Executive Summary The fourth survey of the World Internet Project New Zealand (WIPNZ) was conducted between late July and early September 2013. For the first time, the sample in 2013 used both telephone and internet surveys. This report presents an analysis of the usage of and attitudes to the internet of the resulting sample of 2006 New Zealanders. As internet use approaches saturation in New Zealand, our focus turns from ‘how many people use the internet?’ to ‘how do people use the internet?’ and ‘why do some not use the internet at all?’ To answer these questions, the sample has been divided into five categories: never-users (5% of sample), ex-users (3%), low level users (14%), first generation users (40%) and next generation users (38%). Usage For a large number of people the internet is used daily. Four out of five spend an hour or more online at home every day. Almost everyone under 40 is online, so that only 1% of our under-40 sample are non-users. Accessing the internet ‘on the go’ is prevalent. Seven out of ten users access the internet from a hand-held mobile device such as a smartphone or an iPad. Almost half of the internet users surveyed (48%) said that they had accessed the internet through a tablet, while an even higher proportion (68%) connected through their mobile phone in the past year. Activities Most internet users say they surf or browse the web (96%) or visit social networking sites (81%). 34% of internet users report that they use the cloud, 41% purchase apps and almost two thirds (65%) download free apps. Most users check their email daily (89%). Just over 60% of men aged 30–44 said they have looked at sites with sexual content. Māori and Pasifika internet users, especially those in lower income households, take the lead in subscriptions to music streaming services like Spotify. More than one in five Māori (21%) and Pasifika (23%) users in households with annual incomes of less than $50,000 have paid for a subscription to a music streaming service in the past year. The internet is used as a tool for consumer decision making, with 94% of users looking for information about products online – more than half of users do this at least weekly. For 85% of users, this kind of online research includes comparing prices. Almost half of our users (47%) have logged in to secure areas on Government or Council websites, and 51% have paid taxes, fines or licences online in the past year. Comparing the importance of media Comparing the importance of various forms of media as information sources, 81% of all our respondents rated the internet (including online media such as streamed radio) as important or very important. This was very much higher than the proportion who rated offline media as important: television (47%), radio (37%) and newspapers (37%). One of the most dramatic differences according to age group is the importance of the internet as a source of entertainment and leisure. While watching (offline) television is an important leisure activity for people across all ages, using the internet as a form of entertainment is a young-person phenomenon: 80% of respondents aged 16–29 rate it as important or very important. This 2013 survey has a different sample structure than previous years in order to include New Zealanders without a landline. The questionnaire has also undergone substantial updating to keep pace with changing digital technologies. For these reasons, the present report focuses solely on the findings for 2013, and longitudinal analyses will be presented in a subsequent report next year.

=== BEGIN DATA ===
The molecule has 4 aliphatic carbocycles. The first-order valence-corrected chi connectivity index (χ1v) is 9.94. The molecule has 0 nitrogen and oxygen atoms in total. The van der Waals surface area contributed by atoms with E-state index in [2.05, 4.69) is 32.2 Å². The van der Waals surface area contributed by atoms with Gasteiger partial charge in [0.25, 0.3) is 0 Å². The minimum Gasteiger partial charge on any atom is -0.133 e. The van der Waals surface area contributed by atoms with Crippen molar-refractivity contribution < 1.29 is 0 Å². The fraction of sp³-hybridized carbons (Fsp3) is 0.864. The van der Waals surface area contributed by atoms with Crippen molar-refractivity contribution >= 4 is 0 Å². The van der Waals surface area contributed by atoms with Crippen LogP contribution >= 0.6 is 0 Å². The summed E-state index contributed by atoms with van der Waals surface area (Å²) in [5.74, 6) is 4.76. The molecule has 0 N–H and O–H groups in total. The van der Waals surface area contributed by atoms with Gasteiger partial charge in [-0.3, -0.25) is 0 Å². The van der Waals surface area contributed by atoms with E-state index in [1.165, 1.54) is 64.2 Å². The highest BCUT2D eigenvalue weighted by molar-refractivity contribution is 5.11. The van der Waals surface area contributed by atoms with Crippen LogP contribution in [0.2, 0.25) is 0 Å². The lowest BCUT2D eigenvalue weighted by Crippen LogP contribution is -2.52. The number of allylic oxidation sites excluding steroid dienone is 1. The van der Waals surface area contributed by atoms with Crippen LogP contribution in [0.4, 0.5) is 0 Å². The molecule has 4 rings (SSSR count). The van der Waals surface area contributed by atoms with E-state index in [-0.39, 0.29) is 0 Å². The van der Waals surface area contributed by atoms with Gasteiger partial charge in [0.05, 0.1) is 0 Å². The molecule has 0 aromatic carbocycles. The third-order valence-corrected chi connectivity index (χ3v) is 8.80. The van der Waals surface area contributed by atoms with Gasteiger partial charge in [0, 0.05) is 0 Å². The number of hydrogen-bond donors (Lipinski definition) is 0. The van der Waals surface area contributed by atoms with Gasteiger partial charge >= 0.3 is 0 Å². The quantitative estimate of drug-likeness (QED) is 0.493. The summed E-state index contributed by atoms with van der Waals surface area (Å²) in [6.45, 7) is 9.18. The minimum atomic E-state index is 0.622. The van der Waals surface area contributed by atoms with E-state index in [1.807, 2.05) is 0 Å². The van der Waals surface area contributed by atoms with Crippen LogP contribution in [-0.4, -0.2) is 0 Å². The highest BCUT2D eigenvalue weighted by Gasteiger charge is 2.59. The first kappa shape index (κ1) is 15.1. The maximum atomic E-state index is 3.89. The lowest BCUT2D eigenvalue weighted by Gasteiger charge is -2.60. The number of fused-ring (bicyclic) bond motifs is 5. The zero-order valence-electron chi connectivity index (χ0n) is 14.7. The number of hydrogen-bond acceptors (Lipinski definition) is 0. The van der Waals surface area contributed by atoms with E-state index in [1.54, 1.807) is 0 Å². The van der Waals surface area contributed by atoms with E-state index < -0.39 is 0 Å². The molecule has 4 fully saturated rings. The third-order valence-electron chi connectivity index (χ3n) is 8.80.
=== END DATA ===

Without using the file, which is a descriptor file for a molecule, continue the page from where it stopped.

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  • From chaos towards sense: a learner-centric narrative virtual learning space